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Ragwort weed found again in Oregon, but considered controllable.

August 26, 2010

2 Min Read

Farmers in western Oregon his summer are noticing patches of telltale bright yellow flowers of tansy ragwort, a noxious weed once the scourge of the 1970s.

But experts at the Oregon Department of Agriculture say it is not a cause for worry this time around since successful biological control agents should keep the plant from making an unwelcome comeback to prior levels.

As the weed grows, so do populations of flea beetles and cinnabar moths that feed on it.

In early August, ODA has received calls from landowners anxious about the return of the ragwort, currently at a very visible stage. Outbreaks are reported as spotty and localized.

But many Oregonians remember the bad old days when tansy was so invasive in the western part of the state that cattle and horse owners reported more than $4 million in losses yearly as their animals grazed on infected pastures.

Too often, leaves of tansy grew among the grasses consumed by livestock, leading to sickness and death.

At this point of the growing season, the tansy flowers are in bloom and the weed is tall enough for animals to avoid by eating around it, ODA officials believe.

"The late spring and early summer rain has led to resurgence in some areas," notes department entomologist Eric Coombs. "It's counterintuitive to just let it go right now, but the whole premise of biological control is to allow the insects present to naturally build up on their own."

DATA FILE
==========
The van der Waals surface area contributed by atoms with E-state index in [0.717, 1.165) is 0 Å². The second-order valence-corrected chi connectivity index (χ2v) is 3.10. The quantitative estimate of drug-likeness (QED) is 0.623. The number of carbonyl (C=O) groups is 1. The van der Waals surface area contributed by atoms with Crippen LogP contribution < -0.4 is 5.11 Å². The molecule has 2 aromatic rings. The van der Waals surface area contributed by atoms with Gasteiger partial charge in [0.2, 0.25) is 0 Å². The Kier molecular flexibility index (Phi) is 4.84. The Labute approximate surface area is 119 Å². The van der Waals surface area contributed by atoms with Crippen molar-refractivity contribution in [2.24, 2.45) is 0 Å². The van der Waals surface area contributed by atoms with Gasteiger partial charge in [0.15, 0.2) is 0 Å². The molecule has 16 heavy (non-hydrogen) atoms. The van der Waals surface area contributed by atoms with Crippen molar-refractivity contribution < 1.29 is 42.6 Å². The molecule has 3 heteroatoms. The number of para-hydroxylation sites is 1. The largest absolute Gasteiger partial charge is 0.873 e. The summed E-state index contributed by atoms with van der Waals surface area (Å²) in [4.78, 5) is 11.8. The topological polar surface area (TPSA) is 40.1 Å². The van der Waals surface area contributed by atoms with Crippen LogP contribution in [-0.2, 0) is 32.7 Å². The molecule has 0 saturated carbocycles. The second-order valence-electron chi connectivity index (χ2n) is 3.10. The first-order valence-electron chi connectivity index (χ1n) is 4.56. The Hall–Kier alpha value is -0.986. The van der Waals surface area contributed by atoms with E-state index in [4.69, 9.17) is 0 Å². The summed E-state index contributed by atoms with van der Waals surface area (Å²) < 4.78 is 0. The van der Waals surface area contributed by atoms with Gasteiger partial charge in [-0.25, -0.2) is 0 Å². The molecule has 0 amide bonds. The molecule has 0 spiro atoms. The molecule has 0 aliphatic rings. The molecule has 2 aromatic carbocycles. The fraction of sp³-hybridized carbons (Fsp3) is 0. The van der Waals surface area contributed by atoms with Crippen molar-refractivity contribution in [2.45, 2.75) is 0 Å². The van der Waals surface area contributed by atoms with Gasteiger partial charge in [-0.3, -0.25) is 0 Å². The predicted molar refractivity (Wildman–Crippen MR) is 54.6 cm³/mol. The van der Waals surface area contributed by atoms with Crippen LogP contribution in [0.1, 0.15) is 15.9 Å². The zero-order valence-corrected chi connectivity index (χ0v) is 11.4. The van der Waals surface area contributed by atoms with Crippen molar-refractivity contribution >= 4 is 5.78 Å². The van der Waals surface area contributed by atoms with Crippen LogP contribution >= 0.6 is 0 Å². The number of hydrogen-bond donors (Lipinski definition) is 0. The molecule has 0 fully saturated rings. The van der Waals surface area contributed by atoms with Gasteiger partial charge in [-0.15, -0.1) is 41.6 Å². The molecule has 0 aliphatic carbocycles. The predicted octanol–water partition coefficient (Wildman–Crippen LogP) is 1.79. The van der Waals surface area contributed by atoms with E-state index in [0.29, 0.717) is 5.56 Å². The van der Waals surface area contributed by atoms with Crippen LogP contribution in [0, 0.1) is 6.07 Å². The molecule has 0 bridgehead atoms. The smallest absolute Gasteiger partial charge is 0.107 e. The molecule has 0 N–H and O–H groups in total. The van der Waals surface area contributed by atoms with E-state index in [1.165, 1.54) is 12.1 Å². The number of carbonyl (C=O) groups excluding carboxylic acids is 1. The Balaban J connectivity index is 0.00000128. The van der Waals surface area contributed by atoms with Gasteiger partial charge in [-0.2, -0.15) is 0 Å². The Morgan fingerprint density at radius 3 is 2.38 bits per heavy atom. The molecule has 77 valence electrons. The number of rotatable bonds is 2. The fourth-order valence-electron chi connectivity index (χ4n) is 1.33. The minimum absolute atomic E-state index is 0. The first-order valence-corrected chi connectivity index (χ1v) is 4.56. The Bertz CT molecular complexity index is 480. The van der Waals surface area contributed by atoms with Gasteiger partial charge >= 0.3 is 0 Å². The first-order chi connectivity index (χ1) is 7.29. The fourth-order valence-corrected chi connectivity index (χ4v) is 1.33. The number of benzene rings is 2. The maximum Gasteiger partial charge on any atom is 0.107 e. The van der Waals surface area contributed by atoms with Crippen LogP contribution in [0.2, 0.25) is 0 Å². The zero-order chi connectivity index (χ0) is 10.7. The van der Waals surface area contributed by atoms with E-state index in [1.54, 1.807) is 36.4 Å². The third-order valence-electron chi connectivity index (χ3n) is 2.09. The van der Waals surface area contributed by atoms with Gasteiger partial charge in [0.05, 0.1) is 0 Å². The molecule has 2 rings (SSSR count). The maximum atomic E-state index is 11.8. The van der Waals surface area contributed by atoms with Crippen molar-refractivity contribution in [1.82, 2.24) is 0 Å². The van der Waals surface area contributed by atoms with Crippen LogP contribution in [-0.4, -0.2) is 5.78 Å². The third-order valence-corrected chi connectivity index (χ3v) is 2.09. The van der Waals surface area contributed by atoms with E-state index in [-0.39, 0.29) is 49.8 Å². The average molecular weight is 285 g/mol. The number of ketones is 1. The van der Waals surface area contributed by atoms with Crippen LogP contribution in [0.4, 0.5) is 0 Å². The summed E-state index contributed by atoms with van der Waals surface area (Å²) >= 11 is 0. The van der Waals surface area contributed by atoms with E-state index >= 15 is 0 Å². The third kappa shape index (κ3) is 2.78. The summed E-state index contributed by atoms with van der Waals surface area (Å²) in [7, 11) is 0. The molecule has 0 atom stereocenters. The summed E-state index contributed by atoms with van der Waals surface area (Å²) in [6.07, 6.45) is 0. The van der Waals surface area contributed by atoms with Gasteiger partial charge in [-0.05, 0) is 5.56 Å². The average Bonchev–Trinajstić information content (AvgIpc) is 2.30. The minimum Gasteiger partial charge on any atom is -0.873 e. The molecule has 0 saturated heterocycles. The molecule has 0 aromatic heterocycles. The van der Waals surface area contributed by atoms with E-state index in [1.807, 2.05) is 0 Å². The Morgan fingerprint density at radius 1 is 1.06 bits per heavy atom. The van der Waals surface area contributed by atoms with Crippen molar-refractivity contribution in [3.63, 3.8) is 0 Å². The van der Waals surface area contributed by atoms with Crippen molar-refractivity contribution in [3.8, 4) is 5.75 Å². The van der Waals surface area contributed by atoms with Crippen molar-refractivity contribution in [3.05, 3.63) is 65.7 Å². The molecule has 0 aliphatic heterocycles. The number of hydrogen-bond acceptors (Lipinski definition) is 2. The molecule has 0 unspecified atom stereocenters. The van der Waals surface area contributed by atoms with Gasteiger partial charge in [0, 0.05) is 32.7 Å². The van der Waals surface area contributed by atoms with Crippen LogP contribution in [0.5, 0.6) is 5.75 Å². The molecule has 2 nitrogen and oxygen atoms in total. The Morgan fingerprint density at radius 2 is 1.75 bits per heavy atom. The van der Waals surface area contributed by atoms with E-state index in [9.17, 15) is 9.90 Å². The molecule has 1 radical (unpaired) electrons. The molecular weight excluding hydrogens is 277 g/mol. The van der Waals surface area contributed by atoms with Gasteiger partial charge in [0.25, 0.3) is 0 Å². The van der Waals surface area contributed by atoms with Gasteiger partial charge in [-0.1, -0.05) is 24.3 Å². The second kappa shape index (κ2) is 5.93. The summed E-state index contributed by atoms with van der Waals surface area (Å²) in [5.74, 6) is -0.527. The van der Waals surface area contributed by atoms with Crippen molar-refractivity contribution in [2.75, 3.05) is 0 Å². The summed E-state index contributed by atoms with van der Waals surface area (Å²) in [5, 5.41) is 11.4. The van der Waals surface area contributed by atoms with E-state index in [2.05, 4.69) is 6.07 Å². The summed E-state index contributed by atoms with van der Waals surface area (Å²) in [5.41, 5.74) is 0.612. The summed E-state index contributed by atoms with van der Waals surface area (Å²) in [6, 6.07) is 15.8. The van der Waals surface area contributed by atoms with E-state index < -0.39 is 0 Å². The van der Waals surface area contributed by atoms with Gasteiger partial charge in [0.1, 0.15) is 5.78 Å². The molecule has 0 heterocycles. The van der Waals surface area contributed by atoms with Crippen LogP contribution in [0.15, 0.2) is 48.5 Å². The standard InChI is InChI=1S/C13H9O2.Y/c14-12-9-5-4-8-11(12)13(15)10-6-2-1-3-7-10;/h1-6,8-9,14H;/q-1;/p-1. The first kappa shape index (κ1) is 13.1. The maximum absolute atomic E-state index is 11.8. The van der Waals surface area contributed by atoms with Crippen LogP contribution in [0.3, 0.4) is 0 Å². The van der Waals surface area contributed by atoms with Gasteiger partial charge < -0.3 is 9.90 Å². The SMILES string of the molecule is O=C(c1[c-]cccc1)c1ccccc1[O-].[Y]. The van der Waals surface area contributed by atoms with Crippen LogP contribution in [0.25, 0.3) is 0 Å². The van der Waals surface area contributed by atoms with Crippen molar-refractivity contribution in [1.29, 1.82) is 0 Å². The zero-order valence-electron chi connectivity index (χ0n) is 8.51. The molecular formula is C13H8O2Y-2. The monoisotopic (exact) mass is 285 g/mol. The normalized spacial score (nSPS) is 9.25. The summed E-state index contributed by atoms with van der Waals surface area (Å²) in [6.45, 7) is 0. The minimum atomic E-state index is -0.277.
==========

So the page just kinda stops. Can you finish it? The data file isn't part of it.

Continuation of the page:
He visited several sites where tansy has popped up this year and has found the "good" bugs that kill the plant present in all cases. This comes after intensive efforts years ago to release insects in  infested areas where the flea beetle and cinnabar moth are now well established as part of the natural environment.

Due to the cool, wet spring, cinnabar moth populations are very low this year, but flea beetles are still active, he reports.

"I think we've done our job, now it's time to wait and let the insects do their job," says Coombs. "It's a natural cycle. We will get flare-ups of tansy ragwort that will move around from field to field depending on factors like weather, or how the field is used.

"It might be another year or two before the insects build up in numbers again and knock the weed back down. It would take three to five years if the natural enemies had to be reintroduced."

For a profile on tansy ragwort, go to oregon.gov/ODA/PLANT/WEEDS/profile_tansyragwort.shtml.

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